A declaration of an identifier for an object with storage-class specifier register suggests that access to the object be as fast as possible. The extent to which such suggestions are effective is implementation-defined.

    Footnote: The implementation may treat any register declaration simply as an auto declaration. [...]

  • In C++, register is a deprecated, meaningless keyword that has no effect (except perhaps serve as a compiler hint), and variables declared as register still just have automatic storage. In particular, C++ doesn't have a "register" storage class. (It just has the storage class specifier, inherited from C.) Cf. C++11, 7.1.1/3:

    A register specifier is a hint to the implementation that the variable so declared will be heavily used. [ Note: The hint can be ignored and in most implementations it will be ignored if the address of the variable is taken. This use is deprecated [...]

Even in C nothing is actually guaranteed about how register storage is implemented (implementations are free to treat register as auto), but the language rules apply regardless.

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1  
@stalin: Are you comparing optimized builds? – Kerrek SB Jul 9 '13 at 23:32
5  
@stalin: I call bullshit on that. I just compared with g++ -O3, and both versions produce identical code. (Though there is a difference for -O0. But what good is talking C++ without optimizations. Think of register as a localized compiler pragma if you will.) – Kerrek SB Jul 9 '13 at 23:35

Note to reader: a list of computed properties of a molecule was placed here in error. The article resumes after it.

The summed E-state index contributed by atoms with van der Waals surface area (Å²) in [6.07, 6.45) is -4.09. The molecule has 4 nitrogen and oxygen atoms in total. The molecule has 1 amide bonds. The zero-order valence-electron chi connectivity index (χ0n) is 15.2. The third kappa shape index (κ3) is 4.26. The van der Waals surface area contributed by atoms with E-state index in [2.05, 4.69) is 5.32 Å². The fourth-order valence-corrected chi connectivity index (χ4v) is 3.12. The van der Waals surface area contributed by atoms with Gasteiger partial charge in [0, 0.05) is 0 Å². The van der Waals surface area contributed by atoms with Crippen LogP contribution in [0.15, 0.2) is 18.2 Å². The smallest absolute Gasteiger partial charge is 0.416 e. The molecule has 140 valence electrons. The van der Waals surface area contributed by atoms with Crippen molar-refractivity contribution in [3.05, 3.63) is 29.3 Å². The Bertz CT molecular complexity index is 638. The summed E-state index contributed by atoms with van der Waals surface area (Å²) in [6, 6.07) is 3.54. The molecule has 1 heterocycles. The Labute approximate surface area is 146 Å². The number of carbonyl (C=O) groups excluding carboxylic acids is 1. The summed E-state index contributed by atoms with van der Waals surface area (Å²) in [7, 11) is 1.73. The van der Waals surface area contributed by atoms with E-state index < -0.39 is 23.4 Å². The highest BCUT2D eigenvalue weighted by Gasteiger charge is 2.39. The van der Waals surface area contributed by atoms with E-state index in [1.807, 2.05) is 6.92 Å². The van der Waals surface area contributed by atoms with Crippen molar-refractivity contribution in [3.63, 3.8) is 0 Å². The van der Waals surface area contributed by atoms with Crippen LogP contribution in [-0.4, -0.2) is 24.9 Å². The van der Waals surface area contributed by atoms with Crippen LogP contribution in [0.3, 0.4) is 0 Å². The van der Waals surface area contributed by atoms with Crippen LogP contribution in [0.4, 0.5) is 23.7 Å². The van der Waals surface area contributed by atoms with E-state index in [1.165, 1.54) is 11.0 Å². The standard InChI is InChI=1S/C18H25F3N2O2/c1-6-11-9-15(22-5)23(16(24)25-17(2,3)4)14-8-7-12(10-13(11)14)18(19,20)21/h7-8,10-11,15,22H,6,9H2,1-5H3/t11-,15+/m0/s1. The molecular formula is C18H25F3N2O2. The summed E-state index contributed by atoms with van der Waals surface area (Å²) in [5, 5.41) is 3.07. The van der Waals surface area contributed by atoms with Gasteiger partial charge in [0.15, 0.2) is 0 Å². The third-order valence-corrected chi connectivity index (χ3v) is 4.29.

2  
@stalin "What are you talking about?" -- This is not a good thing to say to Kerrek, who is extremely knowledgeable. "how does my code shows significant improvement in time when i is declared register (and &i not used) ?" -- It doesn't. Generate the asm code and look. – Jim Balter Jul 9 '13 at 23:39
1  
@KerrekSB: Thanks for your help and patience while explaining me. I apologise for my behavior. You really have more knowledge and experience than me, I was really talking shit!! – stalin Jul 10 '13 at 17:39
1  
@stalin: Don't worry about it :-) What matters is that you noticed something, measured, and wanted to find out more. That's always a good thing. – Kerrek SB Jul 10 '13 at 18:45

First, let's take a look at the relevant standards. It's always possible that C and C++ have different meanings for this keyword.

C++ 2011 Section 7.1.1 Paragraphs 2 and 3:

The register specifier shall be applied only to names of variables declared in a block (6.3) or to function parameters (8.4). It specifies that the named variable has automatic storage duration (3.7.3). A variable declared without a storage-class-specifier at block scope or declared as a function parameter has automatic storage duration by default.